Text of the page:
Her lecture will explore the role of Environmental Codes of Conduct and Environmental Product Declarations, which are increasingly used in the agri-food sector to enhance both business-to-business and business-to-consumer communication, and whose aim is to record the environmental impacts and performance of products, in achieving the objective of sustainable agri-food systems in both the European Union and at the international level.
The lecture will follow the perspective of some relevant international and EU environmental instruments, i.e. the Agenda 2030 and its Sustainable Development Goals, the European Green Deal and its “From Farm to Fork” strategy, the Common Agricultural Policy and its eco-schemes. Moreover, it will scrutinise the commitment of local and regional entities to develop sustainable food policies and renew their strategies in order to put the food and farming at the heart of environmental matters and health emergencies as recently highlighted by the Glasgow Food and Climate Declaration and the preparatory documents for COP26.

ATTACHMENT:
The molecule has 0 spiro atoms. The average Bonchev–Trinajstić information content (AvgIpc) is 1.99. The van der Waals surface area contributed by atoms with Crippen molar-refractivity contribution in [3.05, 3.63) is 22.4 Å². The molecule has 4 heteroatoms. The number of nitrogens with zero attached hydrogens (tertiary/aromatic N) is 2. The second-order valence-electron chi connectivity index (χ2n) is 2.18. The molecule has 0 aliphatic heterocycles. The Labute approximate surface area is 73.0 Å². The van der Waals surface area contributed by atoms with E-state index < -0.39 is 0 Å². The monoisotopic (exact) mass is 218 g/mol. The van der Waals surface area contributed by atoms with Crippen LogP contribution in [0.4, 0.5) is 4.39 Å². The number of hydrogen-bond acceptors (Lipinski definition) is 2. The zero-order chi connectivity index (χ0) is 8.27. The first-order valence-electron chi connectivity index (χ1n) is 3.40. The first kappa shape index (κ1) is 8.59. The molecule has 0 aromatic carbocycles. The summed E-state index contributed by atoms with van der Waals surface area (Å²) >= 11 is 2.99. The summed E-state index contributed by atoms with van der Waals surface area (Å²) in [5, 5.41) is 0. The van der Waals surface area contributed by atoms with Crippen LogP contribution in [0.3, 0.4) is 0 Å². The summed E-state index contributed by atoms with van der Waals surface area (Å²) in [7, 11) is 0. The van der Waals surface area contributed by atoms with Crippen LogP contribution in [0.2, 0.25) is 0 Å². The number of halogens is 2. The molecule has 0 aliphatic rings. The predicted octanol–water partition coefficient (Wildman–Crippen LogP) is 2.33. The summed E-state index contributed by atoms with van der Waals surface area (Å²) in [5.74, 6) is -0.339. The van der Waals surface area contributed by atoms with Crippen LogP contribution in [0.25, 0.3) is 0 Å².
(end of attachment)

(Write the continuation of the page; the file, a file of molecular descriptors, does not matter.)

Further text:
Dr Brizioli will articulate international environmental law issues into a regional dimension and discuss whether the improvement of sustainability of food processing, as requested by the global response to climate and biodiversity emergency, could effectively reduce the environmental footprint of agri-food systems, drive positive changes and ensure resilience to shocks at local and rural levels. Such an approach underlines that actions should be aligned vertically (between different levels of governance) and horizontally (across economic sectors and stakeholders) to accelerate an integrated/just transition to sustainable food systems.